Media The week it became known that Novaga gazeta journalist Elena Milashina had left Russia, the newspaper itself announced it had removed investigative materials about corruption among highly placed politicians, including President Putin, produced by Aleksei Navalny’s team from its website at the request of the authorities. In Germany, media regulators upheld an earlier ruling that the Russian state broadcaster RT must cease broadcasting its German-language programs in the country. In response, Russia expelled Deutsche Well. The Committee to Protect Journalists in a statement said ‘Russia must stop using journalists as pieces in tit-for-tat games with Germany, and should allow employees of the German broadcaster Deutsche Welle to remain in the country and report freely.’ The Committee to Protect Journalists also criticised new medical regulations for foreign workers, saying that the Russian authorities should ‘ensure that international journalists can work freely and safely and are not singled-out by new medical regulations.’ The regulations require foreign citizens staying in Russia for over 30 days to undergo medical exams every three months and submit fingerprints and a biometric photo to authorities.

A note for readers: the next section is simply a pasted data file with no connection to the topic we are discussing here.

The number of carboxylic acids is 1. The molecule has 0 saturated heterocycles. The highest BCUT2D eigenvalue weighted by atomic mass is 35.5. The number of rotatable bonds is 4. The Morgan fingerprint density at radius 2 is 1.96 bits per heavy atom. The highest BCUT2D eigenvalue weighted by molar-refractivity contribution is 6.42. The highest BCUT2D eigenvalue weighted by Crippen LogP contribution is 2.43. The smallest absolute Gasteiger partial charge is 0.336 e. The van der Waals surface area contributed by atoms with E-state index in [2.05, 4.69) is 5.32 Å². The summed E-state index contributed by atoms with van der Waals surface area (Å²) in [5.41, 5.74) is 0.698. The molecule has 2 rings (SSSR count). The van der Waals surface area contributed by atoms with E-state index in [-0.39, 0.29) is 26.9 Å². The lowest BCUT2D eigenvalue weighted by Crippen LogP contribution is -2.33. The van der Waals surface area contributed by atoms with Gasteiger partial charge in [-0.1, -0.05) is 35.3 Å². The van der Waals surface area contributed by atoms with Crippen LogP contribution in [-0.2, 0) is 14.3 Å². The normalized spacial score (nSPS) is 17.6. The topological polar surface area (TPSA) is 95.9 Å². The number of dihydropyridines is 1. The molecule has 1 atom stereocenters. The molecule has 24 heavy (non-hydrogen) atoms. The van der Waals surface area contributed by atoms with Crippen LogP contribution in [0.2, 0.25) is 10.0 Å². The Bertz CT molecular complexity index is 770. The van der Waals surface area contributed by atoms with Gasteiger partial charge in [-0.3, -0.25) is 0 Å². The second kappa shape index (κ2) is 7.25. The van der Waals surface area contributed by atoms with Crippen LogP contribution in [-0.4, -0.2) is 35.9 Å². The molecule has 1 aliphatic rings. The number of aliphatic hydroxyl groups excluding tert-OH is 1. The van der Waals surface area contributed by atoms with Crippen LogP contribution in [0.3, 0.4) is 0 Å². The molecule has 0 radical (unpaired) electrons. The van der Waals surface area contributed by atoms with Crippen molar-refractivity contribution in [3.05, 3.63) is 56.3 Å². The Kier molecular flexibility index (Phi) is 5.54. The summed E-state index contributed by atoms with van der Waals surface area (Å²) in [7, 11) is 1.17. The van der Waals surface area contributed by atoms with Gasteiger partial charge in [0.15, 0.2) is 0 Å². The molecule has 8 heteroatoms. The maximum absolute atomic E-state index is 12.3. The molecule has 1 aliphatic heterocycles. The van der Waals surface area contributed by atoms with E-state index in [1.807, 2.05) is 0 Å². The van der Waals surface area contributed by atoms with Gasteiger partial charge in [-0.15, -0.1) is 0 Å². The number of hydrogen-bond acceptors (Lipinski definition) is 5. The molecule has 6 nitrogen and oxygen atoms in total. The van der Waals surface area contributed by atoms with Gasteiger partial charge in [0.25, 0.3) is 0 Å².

Surveillance The Russian government’s biometric database was also the focus of a report this week by Human Rights Watch. HRW criticised the authorities’ moves to further develop and implement the system as ‘a logical step in the march toward a police state.’ Anastasiia Kruope, the organisation’s Assistant Researcher for Europe and Central Asia, wrote: ‘Creating a centralized, government-controlled database comprising the biometric data of millions of people in Russia is highly unlikely to pass any reasonable test of its necessity in a democratic society, or a justified interference with privacy and related human rights.’
NGOs Memorial lodged an appeal against its liquidation that will be heard on 28 February, Russian NGOs presented a report on freedom of assembly to the Council of Europe. As part of a joint initiative with the Committee for the Prevention of Torture, Meduza in a report noted that torture is endemic in Russia. In Moscow violent clashes took place between a group of Moscow residents protesting to save their local Troitsky Forest Park and workers sent to fell trees in line with an official plan to clear approximately five hectares of the forest to make room for construction.
Crimea In Crimea prosecutors demanded a 12-year sentence against Crimean Tatar Arabic scholar and civic activist Vadim Bektemirov on charges that observers argue are based on flawed evidence and relate to no recognizable crime. In a trial that parallels that of Jehovah’s Witnesses, Ismet Ibragimov is being prosecuted for involvement in Hizb ut-Tahrir, a Muslim organization that despite not advocating violence was designated ‘terrorist’ by the Supreme Court in 2003. If convicted, he faces up to 20 years in prison. An appeal court upheld a twelve year sentence handed down to the Ukrainian Kostiantyn Shyrinh on charges of espionage that have not been made public.